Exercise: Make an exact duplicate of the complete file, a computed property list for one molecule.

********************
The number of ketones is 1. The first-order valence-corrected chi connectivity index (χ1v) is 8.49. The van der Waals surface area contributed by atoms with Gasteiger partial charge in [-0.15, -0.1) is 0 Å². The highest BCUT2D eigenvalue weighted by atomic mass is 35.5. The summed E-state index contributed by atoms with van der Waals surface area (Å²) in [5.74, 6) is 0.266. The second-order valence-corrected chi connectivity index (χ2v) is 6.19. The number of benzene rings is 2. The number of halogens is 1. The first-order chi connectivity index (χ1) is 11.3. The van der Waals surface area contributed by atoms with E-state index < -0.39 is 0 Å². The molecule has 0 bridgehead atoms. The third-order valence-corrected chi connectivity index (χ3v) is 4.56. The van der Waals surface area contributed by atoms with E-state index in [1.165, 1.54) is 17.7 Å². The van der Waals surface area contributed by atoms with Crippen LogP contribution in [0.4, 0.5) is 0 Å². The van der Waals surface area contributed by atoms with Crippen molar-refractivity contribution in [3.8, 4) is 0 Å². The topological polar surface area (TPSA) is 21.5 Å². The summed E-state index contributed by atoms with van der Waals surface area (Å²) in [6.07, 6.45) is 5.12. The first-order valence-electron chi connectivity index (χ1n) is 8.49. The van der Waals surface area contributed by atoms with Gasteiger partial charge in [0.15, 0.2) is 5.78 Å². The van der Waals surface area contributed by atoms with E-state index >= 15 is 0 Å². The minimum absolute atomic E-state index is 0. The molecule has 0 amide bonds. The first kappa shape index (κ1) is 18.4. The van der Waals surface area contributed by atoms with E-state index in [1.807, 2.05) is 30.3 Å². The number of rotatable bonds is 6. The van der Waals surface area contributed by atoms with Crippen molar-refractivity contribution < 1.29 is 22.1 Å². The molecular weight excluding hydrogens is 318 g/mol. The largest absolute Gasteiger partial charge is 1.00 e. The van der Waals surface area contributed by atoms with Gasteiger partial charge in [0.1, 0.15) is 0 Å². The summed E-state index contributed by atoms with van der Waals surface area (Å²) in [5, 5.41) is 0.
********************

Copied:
The number of ketones is 1. The first-order valence-corrected chi connectivity index (χ1v) is 8.49. The van der Waals surface area contributed by atoms with Gasteiger partial charge in [-0.15, -0.1) is 0 Å². The highest BCUT2D eigenvalue weighted by atomic mass is 35.5. The summed E-state index contributed by atoms with van der Waals surface area (Å²) in [5.74, 6) is 0.266. The second-order valence-corrected chi connectivity index (χ2v) is 6.19. The number of benzene rings is 2. The number of halogens is 1. The first-order chi connectivity index (χ1) is 11.3. The van der Waals surface area contributed by atoms with E-state index < -0.39 is 0 Å². The molecule has 0 bridgehead atoms. The third-order valence-corrected chi connectivity index (χ3v) is 4.56. The van der Waals surface area contributed by atoms with E-state index in [1.165, 1.54) is 17.7 Å². The van der Waals surface area contributed by atoms with Crippen LogP contribution in [0.4, 0.5) is 0 Å². The van der Waals surface area contributed by atoms with Crippen molar-refractivity contribution in [3.8, 4) is 0 Å². The topological polar surface area (TPSA) is 21.5 Å². The summed E-state index contributed by atoms with van der Waals surface area (Å²) in [6.07, 6.45) is 5.12. The first-order valence-electron chi connectivity index (χ1n) is 8.49. The van der Waals surface area contributed by atoms with Gasteiger partial charge in [0.15, 0.2) is 5.78 Å². The van der Waals surface area contributed by atoms with E-state index >= 15 is 0 Å². The minimum absolute atomic E-state index is 0. The molecule has 0 amide bonds. The first kappa shape index (κ1) is 18.4. The van der Waals surface area contributed by atoms with E-state index in [1.807, 2.05) is 30.3 Å². The number of rotatable bonds is 6. The van der Waals surface area contributed by atoms with Crippen molar-refractivity contribution < 1.29 is 22.1 Å². The molecular weight excluding hydrogens is 318 g/mol. The largest absolute Gasteiger partial charge is 1.00 e. The van der Waals surface area contributed by atoms with Gasteiger partial charge in [0.1, 0.15) is 0 Å². The summed E-state index contributed by atoms with van der Waals surface area (Å²) in [5, 5.41) is 0.